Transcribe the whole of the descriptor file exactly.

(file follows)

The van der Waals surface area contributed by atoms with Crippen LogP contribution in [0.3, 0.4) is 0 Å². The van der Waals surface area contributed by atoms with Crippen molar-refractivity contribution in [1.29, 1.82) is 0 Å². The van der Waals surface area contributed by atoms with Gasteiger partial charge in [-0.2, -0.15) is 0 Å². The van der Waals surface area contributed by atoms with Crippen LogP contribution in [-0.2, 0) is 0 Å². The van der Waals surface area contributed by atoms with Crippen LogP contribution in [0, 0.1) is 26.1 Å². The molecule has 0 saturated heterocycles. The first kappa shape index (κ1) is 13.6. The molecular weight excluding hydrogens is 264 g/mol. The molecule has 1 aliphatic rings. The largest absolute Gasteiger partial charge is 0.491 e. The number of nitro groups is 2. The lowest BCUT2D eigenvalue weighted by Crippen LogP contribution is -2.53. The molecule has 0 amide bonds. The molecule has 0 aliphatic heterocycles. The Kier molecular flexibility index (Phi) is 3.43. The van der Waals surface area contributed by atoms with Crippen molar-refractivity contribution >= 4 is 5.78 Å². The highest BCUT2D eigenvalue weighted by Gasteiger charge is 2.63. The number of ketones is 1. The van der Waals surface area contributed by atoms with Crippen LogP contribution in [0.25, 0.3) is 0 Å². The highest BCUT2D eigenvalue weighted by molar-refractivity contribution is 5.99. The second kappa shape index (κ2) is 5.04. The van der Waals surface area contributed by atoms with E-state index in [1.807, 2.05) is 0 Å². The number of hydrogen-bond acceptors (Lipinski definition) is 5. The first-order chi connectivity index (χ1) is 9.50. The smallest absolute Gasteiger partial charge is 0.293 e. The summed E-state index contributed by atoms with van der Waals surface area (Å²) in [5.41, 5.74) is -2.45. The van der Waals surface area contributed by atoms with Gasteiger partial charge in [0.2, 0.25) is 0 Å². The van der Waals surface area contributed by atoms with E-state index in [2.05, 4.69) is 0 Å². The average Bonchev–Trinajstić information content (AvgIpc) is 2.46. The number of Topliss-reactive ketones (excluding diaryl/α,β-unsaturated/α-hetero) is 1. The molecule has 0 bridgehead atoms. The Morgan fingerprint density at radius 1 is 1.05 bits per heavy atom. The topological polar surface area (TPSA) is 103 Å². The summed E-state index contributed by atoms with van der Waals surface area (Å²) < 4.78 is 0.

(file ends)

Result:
The van der Waals surface area contributed by atoms with Crippen LogP contribution in [0.3, 0.4) is 0 Å². The van der Waals surface area contributed by atoms with Crippen molar-refractivity contribution in [1.29, 1.82) is 0 Å². The van der Waals surface area contributed by atoms with Gasteiger partial charge in [-0.2, -0.15) is 0 Å². The van der Waals surface area contributed by atoms with Crippen LogP contribution in [-0.2, 0) is 0 Å². The van der Waals surface area contributed by atoms with Crippen LogP contribution in [0, 0.1) is 26.1 Å². The molecule has 0 saturated heterocycles. The first kappa shape index (κ1) is 13.6. The molecular weight excluding hydrogens is 264 g/mol. The molecule has 1 aliphatic rings. The largest absolute Gasteiger partial charge is 0.491 e. The number of nitro groups is 2. The lowest BCUT2D eigenvalue weighted by Crippen LogP contribution is -2.53. The molecule has 0 amide bonds. The molecule has 0 aliphatic heterocycles. The Kier molecular flexibility index (Phi) is 3.43. The van der Waals surface area contributed by atoms with Crippen molar-refractivity contribution >= 4 is 5.78 Å². The highest BCUT2D eigenvalue weighted by Gasteiger charge is 2.63. The number of ketones is 1. The van der Waals surface area contributed by atoms with Crippen LogP contribution in [0.25, 0.3) is 0 Å². The highest BCUT2D eigenvalue weighted by molar-refractivity contribution is 5.99. The second kappa shape index (κ2) is 5.04. The van der Waals surface area contributed by atoms with E-state index in [1.807, 2.05) is 0 Å². The number of hydrogen-bond acceptors (Lipinski definition) is 5. The first-order chi connectivity index (χ1) is 9.50. The smallest absolute Gasteiger partial charge is 0.293 e. The summed E-state index contributed by atoms with van der Waals surface area (Å²) in [5.41, 5.74) is -2.45. The van der Waals surface area contributed by atoms with Gasteiger partial charge in [0.2, 0.25) is 0 Å². The van der Waals surface area contributed by atoms with E-state index in [2.05, 4.69) is 0 Å². The average Bonchev–Trinajstić information content (AvgIpc) is 2.46. The number of Topliss-reactive ketones (excluding diaryl/α,β-unsaturated/α-hetero) is 1. The molecule has 0 bridgehead atoms. The Morgan fingerprint density at radius 1 is 1.05 bits per heavy atom. The topological polar surface area (TPSA) is 103 Å². The summed E-state index contributed by atoms with van der Waals surface area (Å²) < 4.78 is 0.